Hindsight offers second timers an opportunity to focus their valuable time, resources and focus on the most important elements of building a successful company in these early, volatile stages. Second timers are often psychologically ready for the startup journey, as they enter the new game with more maturity, confidence and focus—as well as the important ability to differentiate between what really moves the needle and deserves time and effort and what doesn’t.

Moving the base

Many Israeli startups are initially based in Tel Aviv, branching out to the US as it scales. From their own experience, however, our serial entrepreneurs suggest another approach.

Bernstein relocated to the US immediately after founding Twistlock in Israel and sees immense value in this approach. “That was a crucial strategy that I intend to repeat this time around. Being based in the US proved extremely useful for meeting customers, advisors and partners face-to-face, as needed.”

For Barak, the network he developed while in the US during his time at Hexadite and Microsoft served him well when building and developing his new company. As he is still based in the US, his proximity to customers is a force multiplier. “My ability to work closely with customers in the US market from day one allows us to develop our new product using real customer data and apply it to real problems at scale, which is something that wouldn’t have been possible if I wasn’t physically present in the US from the get-go.”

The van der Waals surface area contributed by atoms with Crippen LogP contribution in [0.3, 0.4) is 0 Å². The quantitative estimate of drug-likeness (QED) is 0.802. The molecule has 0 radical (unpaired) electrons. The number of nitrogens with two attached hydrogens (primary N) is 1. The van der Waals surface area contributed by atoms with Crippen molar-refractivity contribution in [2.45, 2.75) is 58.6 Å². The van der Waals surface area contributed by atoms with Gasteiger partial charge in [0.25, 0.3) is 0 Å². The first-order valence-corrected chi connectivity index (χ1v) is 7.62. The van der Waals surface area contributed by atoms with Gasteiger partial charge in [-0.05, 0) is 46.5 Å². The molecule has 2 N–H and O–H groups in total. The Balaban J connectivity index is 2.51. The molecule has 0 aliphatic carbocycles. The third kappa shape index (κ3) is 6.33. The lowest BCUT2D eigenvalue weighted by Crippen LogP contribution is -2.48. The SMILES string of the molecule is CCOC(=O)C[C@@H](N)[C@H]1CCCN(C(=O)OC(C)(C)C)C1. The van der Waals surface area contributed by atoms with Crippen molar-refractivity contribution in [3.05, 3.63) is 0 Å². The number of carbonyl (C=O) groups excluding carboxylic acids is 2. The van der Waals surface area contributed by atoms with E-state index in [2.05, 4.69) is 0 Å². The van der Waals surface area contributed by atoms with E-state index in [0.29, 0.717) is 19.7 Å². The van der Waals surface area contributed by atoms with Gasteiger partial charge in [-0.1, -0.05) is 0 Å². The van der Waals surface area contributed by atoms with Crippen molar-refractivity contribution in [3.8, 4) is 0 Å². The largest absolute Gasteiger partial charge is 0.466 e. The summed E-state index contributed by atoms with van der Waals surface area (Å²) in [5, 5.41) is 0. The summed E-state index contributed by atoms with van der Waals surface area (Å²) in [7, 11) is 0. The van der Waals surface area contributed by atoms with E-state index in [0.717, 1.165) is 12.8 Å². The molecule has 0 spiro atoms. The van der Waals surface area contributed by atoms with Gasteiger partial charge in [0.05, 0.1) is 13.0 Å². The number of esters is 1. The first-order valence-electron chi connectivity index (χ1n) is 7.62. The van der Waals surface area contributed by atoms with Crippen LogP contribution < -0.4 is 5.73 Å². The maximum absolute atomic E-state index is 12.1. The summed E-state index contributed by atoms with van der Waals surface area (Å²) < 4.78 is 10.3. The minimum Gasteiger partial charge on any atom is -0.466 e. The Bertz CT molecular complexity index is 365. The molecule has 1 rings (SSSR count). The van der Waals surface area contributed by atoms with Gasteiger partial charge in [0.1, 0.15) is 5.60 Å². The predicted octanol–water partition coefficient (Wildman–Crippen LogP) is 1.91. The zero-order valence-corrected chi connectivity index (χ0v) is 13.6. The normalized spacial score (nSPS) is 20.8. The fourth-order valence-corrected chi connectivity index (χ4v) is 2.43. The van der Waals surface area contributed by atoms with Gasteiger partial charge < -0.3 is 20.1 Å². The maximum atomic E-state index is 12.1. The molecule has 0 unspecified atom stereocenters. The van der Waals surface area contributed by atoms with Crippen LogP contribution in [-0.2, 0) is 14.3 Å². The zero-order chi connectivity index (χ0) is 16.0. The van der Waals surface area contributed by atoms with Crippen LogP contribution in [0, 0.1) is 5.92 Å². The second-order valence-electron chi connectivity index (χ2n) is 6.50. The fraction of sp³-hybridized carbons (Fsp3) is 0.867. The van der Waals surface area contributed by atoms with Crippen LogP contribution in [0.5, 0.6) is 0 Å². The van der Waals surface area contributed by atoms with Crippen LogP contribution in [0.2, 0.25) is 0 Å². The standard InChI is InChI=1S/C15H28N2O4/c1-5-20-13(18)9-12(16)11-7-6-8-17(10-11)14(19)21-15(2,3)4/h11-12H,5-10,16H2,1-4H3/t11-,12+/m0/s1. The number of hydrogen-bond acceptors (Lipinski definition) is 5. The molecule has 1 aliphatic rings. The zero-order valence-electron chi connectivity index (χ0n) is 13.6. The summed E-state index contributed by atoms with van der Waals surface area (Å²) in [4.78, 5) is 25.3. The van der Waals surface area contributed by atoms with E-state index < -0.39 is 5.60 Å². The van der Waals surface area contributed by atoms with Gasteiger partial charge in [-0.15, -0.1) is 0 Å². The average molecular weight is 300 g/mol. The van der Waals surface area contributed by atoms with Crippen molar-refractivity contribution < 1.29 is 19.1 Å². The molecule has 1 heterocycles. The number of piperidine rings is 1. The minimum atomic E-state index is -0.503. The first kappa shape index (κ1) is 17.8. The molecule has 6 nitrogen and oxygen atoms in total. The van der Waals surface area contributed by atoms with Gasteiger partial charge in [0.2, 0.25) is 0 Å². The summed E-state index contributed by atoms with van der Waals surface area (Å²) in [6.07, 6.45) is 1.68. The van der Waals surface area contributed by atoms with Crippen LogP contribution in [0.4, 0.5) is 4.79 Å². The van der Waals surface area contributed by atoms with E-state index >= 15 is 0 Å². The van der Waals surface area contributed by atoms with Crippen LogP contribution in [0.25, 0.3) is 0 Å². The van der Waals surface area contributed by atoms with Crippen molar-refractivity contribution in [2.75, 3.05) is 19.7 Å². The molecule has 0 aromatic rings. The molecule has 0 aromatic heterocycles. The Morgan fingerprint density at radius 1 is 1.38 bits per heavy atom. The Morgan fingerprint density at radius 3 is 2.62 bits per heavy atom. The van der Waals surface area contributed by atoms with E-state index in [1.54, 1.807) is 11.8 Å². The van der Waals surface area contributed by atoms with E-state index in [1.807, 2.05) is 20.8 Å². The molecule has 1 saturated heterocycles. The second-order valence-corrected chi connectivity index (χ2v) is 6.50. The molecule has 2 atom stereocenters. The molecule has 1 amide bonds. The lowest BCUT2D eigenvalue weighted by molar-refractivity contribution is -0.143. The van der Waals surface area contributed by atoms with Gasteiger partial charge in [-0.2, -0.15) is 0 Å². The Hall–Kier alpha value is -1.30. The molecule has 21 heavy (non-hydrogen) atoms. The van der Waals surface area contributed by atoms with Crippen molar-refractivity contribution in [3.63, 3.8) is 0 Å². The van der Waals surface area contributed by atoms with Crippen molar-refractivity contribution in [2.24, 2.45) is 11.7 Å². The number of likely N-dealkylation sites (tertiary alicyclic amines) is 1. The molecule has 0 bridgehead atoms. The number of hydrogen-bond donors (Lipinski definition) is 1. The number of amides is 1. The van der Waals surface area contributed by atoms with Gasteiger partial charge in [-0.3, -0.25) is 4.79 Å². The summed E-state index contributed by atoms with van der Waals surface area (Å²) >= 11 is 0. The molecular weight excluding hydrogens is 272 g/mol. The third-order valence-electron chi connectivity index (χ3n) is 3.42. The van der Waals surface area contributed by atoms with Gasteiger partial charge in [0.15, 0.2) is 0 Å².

Tips for would-be founders

As early-stage cybersecurity investors, working with experienced entrepreneurs helps us improve our ability to guide first timers through the harrowing first steps of building their companies. We asked our founders to offer them tips from their own experiences.

“Founders should concentrate on finding the biggest, most acute problem space they can, instead of focusing on the solution itself,” says Shohet. “Customers need to be able to quickly understand why them, and why now.”

He also recommends keeping a cool head under pressure in the cut-throat cybersecurity market: “Don’t be afraid of competition, and don’t let it get to you. You’re either the first or the fifth company in your sector, but if you choose your idea wisely, at some point you’ll have strong competitors so you have to be ready to face them.”

Barak believes that the number one rule of building a strong company is building a strong team: “A good founder is a good recruiter. It doesn’t matter how strong a technologist you are, you can’t build a successful company without great people around you. Don’t rush to hire—prioritize finding the right people, as employee turnover early on is bad for morale and stability.”

Conclusion

Last year’s data on the rise in the number of second timers getting back on the startup rollercoaster despite the looming recession shows that building a cybersecurity startup during times of economic turmoil can have distinct upsides.

Founders can take ideation slowly, as the frantic rush of 2021’s tech bonanza has long dissipated and there’s less pressure to launch into the market before the company’s product is fully baked. Founders can spend more time building the foundations of their company, working diligently behind the scenes to secure design partners and launch when they’re ready.

Finally, the market continues to demand innovative cybersecurity solutions, as the urgency for solving the most acute security pain points is only increasing. With these factors in mind, we’re looking forward to seeing many more veteran players filling up the field.